(Black Press Media)

(Black Press Media)

Prenatal care remains key amid COVID, B.C. expert says, as U.S. studies show heightened risk

Two U.S. studies point to a higher risk of more severe symptoms, premature birth

A B.C. professor says it’s important for women thinking of getting pregnant during the pandemic to be careful, but that the risks are not high enough to warrant holding off.

Dr. Deborah Money, a professor of obstetrics and gynaecology and medicine at the University of B.C.’s School of Population and Public Health, said that two recent studies out of the U.S. Centre for Disease Control can help provide guidance for families north of the border.

“It’s really important information but we have to take it into context,” Money told Black Press Media by phone. “The overall risk for pregnant women who get COVID-19 infection to have a serious problem is very low… but it is important to recognize that this data suggests there may be a slight increased risk of complications for pregnant women versus women who are not pregnant.”

Money’s statements are based on two U.S. studies released in recent days. The first, released Nov. 6, looked at 400,000 women aged 15 to 44 years old with symptomatic cases of COVID-19. An analysis of the data found that “intensive care unit admission, invasive ventilation, extracorporeal membrane oxygenation, and death were more likely in pregnant women than in non-pregnant women.” Further, researcher found that pregnant women between 35 and 44 years old with COVID-19 were “nearly four times as likely to require invasive ventilation and twice as likely to die than were non-pregnant women of the same age.”

A second study from the U.S. CDC looked at 3,912 infants born to mothers with COVID-19. Researchers found that 12.9 per cent of these babies were born preterm, defined as earlier than 37 weeks gestation, compared to 10.2 per cent of the general population. Of 610 babies who were tested for COVID-19, 2.6 per cent were positive for the virus and born primary to women infected at the time of delivery.

Among 3,912 infants with known gestational age born to women with SARS-CoV-2 infection, 12.9% were preterm (<37 weeks), higher than a national estimate of 10.2%. Among 610 (21.3%) infants with testing results, 2.6% had positive SARS-CoV-2 results, primarily those born to women with infection at delivery. Studies are also underway in B.C. with the Canadian COVID-19 In Pregnancy Surveillance (CANCOVID-Preg), which is seeking to collect information from prenatal and maternity care experts about the effects of the COVID-19 pandemic.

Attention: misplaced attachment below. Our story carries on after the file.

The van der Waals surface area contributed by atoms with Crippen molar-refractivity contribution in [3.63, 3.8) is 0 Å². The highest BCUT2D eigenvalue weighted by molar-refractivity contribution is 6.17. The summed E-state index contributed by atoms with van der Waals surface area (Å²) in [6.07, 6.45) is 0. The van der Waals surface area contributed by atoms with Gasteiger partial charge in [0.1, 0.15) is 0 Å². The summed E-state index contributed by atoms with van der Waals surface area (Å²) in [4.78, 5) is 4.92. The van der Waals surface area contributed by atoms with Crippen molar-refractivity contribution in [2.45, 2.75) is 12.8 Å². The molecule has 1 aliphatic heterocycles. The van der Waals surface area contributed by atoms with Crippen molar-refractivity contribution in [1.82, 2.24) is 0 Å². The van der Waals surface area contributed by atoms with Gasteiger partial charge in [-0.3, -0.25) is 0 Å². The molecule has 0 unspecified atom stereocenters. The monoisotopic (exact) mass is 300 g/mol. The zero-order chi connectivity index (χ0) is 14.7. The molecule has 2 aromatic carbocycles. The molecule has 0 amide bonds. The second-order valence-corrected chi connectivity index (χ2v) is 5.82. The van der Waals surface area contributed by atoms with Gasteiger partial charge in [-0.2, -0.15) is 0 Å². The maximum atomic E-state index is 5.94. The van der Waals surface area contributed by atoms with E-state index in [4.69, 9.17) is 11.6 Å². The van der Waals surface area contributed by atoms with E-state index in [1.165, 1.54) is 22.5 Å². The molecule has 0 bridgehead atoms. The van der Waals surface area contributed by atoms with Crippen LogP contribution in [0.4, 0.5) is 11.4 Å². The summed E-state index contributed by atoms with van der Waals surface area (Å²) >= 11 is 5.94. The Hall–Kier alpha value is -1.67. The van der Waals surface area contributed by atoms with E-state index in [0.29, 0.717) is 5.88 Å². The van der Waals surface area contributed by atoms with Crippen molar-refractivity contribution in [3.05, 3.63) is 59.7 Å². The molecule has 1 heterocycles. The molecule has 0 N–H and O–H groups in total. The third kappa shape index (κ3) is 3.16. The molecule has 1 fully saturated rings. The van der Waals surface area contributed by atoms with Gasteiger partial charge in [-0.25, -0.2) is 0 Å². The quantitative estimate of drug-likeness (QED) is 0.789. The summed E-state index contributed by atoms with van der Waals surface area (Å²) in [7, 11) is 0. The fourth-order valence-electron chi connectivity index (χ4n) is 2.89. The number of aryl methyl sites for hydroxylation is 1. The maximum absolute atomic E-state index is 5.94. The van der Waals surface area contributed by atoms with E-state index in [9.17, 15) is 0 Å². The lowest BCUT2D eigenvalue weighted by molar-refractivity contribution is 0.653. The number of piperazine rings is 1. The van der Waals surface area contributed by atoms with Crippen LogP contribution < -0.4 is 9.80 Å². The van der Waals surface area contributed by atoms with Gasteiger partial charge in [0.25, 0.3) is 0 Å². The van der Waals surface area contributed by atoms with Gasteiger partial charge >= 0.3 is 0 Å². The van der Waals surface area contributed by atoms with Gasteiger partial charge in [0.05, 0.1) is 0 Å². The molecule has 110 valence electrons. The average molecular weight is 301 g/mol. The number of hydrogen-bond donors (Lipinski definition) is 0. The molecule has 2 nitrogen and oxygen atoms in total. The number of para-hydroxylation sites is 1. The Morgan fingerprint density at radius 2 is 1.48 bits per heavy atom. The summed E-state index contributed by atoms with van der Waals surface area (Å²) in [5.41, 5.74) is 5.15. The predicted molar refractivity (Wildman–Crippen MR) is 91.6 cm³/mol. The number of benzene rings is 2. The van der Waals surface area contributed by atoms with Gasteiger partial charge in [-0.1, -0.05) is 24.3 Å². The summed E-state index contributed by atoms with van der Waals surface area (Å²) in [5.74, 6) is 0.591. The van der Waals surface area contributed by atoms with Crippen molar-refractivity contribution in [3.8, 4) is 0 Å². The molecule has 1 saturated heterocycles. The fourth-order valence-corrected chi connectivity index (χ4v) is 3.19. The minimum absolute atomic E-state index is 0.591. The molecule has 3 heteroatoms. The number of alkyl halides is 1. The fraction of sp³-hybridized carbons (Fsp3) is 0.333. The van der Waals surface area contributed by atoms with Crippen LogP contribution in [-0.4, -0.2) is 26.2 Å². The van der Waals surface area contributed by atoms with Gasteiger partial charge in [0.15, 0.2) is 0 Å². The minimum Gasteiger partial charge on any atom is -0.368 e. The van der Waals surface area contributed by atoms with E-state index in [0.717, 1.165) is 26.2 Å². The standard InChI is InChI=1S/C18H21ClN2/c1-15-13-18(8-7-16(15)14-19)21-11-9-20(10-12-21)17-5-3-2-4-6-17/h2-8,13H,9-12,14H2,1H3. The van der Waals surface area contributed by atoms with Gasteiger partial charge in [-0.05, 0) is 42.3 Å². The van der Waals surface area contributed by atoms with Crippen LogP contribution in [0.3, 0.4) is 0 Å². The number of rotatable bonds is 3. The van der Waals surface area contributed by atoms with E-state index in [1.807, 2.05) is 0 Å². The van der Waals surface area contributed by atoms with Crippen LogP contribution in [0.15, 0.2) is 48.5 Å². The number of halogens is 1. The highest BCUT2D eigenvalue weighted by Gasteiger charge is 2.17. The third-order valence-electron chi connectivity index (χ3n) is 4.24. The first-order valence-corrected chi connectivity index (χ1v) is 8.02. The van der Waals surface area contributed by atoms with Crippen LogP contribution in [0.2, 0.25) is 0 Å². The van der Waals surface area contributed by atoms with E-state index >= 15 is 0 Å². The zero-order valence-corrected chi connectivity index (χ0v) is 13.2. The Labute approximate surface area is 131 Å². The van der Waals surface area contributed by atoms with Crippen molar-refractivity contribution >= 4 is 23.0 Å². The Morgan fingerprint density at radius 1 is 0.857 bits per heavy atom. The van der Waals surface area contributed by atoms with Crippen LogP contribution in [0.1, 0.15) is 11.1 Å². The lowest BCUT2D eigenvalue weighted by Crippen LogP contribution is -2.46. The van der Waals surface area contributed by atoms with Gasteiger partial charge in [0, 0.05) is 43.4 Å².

In B.C., an Abbotsford mother is in an induced coma after giving birth to a baby boy after contracting COVID-19. Gill McIntosh first began to feel sick at the start of November and sought medical attention after she took a turn for the worse, becoming nauseated and unable to eat. As of Sunday (Nov. 15), McIntosh is reported to be in stable condition but remains on a ventilator.

READ MORE: Abbotsford mom with COVID-19 still in coma days after giving birth to baby boy

But while the higher risks of pregnancy during the pandemic could be a reason for women to consult with their doctors, Money said that the woman at highest risk – older, with pre-existing conditions like asthma, obesity or diabetes – should already be taking extra precautions, whether or not they were planning to get pregnant.

“We’re not currently recommending they hold back on becoming pregnant, but we’re certainly advising that pregnant women be particularly adherent to the recommendations around physical distancing, masking, hand washing and limiting contacts,” she said.

Something that women’s health experts are particularly concerned with is a trend of pregnant women being wary of visiting health-care professionals for fear of being exposed to the virus.

“That has potential risks for the pregnancy because of the inability to monitor properly,” Money said. For women who do develop COVID-19 while pregnant, Money said they need to be “very watchful” of symptoms, like shortness of breath and chest paint, worsening.